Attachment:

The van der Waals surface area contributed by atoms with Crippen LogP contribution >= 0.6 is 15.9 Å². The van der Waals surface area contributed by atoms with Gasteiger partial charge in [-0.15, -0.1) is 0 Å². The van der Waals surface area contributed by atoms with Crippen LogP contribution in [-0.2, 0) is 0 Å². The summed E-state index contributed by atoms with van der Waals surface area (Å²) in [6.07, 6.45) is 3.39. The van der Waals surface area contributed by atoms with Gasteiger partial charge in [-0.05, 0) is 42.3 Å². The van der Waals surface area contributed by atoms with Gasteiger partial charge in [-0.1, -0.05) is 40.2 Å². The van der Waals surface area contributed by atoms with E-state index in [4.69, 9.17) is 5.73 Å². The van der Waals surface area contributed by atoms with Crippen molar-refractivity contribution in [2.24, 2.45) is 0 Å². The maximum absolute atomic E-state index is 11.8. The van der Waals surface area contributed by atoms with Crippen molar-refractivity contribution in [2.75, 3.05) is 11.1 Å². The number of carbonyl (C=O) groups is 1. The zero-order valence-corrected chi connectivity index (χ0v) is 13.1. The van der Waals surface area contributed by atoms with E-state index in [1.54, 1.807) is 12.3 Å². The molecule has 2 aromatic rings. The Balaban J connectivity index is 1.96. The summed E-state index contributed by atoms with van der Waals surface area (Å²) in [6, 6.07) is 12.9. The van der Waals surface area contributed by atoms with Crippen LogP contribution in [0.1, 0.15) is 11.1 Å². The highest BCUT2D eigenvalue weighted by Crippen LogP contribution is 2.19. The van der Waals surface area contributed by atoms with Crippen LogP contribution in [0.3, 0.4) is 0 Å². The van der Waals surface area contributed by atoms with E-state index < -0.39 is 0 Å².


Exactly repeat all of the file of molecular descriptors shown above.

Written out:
The van der Waals surface area contributed by atoms with Crippen LogP contribution >= 0.6 is 15.9 Å². The van der Waals surface area contributed by atoms with Gasteiger partial charge in [-0.15, -0.1) is 0 Å². The van der Waals surface area contributed by atoms with Crippen LogP contribution in [-0.2, 0) is 0 Å². The summed E-state index contributed by atoms with van der Waals surface area (Å²) in [6.07, 6.45) is 3.39. The van der Waals surface area contributed by atoms with Gasteiger partial charge in [-0.05, 0) is 42.3 Å². The van der Waals surface area contributed by atoms with Gasteiger partial charge in [-0.1, -0.05) is 40.2 Å². The van der Waals surface area contributed by atoms with E-state index in [4.69, 9.17) is 5.73 Å². The van der Waals surface area contributed by atoms with Crippen molar-refractivity contribution in [2.24, 2.45) is 0 Å². The maximum absolute atomic E-state index is 11.8. The van der Waals surface area contributed by atoms with Crippen molar-refractivity contribution in [2.75, 3.05) is 11.1 Å². The number of carbonyl (C=O) groups is 1. The zero-order valence-corrected chi connectivity index (χ0v) is 13.1. The van der Waals surface area contributed by atoms with E-state index in [1.54, 1.807) is 12.3 Å². The molecule has 2 aromatic rings. The Balaban J connectivity index is 1.96. The summed E-state index contributed by atoms with van der Waals surface area (Å²) in [6, 6.07) is 12.9. The van der Waals surface area contributed by atoms with Crippen LogP contribution in [0.1, 0.15) is 11.1 Å². The highest BCUT2D eigenvalue weighted by Crippen LogP contribution is 2.19. The van der Waals surface area contributed by atoms with Crippen LogP contribution in [0.3, 0.4) is 0 Å². The van der Waals surface area contributed by atoms with E-state index < -0.39 is 0 Å².